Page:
Monday, December 10, 2012

Musical training & hearing in the elderly

Blog Post 2
Listening in a Crowd: How Musical Training Aids Older Adults

Musical training may help aid the elderly in separating distinct sounds. A new study built on prior research findings that showed neural changes in musicians. The new study looked at how musical training influences age-related changes in auditory processes. The researchers used two groups of elderly adults (a group of musicians and a group of non-musicians) and two groups of younger adults (a group of musicians and a group of non-musicians). They recorded and used event-related potentials to measure how the brain responds to concurrent sounds. All groups listened to computer generated buzzers made up of multiple harmonics. If the frequencies of all the harmonics were mathematically related, such as the harmonic produced by a single piano note, participants heard a single buzz-like sound. If one of the harmonics was mistuned, participants heard the mistuned harmonic as a distinct sound similar to a tuning fork, in addition to the buzz-like sound.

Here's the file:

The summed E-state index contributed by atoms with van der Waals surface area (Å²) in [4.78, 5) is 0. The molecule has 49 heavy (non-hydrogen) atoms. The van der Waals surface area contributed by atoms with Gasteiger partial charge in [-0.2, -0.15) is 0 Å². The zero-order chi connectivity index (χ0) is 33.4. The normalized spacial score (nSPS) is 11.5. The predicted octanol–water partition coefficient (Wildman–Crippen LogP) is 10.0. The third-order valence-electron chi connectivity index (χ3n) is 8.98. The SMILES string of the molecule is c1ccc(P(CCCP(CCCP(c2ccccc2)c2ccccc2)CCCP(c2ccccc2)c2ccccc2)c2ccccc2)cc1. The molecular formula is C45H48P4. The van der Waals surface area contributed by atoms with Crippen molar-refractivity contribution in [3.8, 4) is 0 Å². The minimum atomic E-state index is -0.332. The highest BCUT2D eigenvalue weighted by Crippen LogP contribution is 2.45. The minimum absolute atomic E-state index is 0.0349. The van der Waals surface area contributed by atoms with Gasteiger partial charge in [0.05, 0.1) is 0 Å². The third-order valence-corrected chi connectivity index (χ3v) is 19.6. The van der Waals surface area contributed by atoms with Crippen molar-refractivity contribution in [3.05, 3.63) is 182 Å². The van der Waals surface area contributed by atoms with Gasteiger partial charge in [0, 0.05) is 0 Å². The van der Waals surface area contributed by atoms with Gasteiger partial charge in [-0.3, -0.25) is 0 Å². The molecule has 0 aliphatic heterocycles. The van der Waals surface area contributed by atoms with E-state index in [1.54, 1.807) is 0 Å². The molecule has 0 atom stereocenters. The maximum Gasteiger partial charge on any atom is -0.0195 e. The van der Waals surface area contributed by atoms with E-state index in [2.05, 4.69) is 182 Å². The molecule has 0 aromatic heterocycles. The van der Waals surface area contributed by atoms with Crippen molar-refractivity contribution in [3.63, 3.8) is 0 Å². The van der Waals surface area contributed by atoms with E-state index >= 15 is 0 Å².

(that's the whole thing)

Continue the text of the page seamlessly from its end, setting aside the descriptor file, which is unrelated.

Results showed that musicians (both older and younger) were more likely to hear two distinct sounds when the second harmonic was mistuned by 2% or more. Researchers also observed a brain wave called an object-related negativity (ORN) in association with the perception of two distinct sounds. The brains of the younger musicians automatically detected the presence of the mistuned harmonic better than any other group, with the ORN the largest and occurring the earliest compared to the other groups. The older musicians relied on a second, non-reflexive neural process to detect the second sound at the same level as the younger musicians. Scientist Claude Alain explains, “We think of it as that musical training does not affect hearing in the ear level but rather how older individuals listen to sounds in the brain”, making them better listeners. As a result, researchers say musical training can make you a better listener not just for musical sounds but also for other types of sounds or in other situations like a cocktail party.

Article found at:

For the published study see:
Zendel, Benjamin Rich and Alain, Claude. “The Influence of Lifelong Musicianship on Neurophysiological Measures of Concurrent Sound Segregation.” Journal of Cognitive Neuroscience (2012). Web. 19 Nov. 2012.

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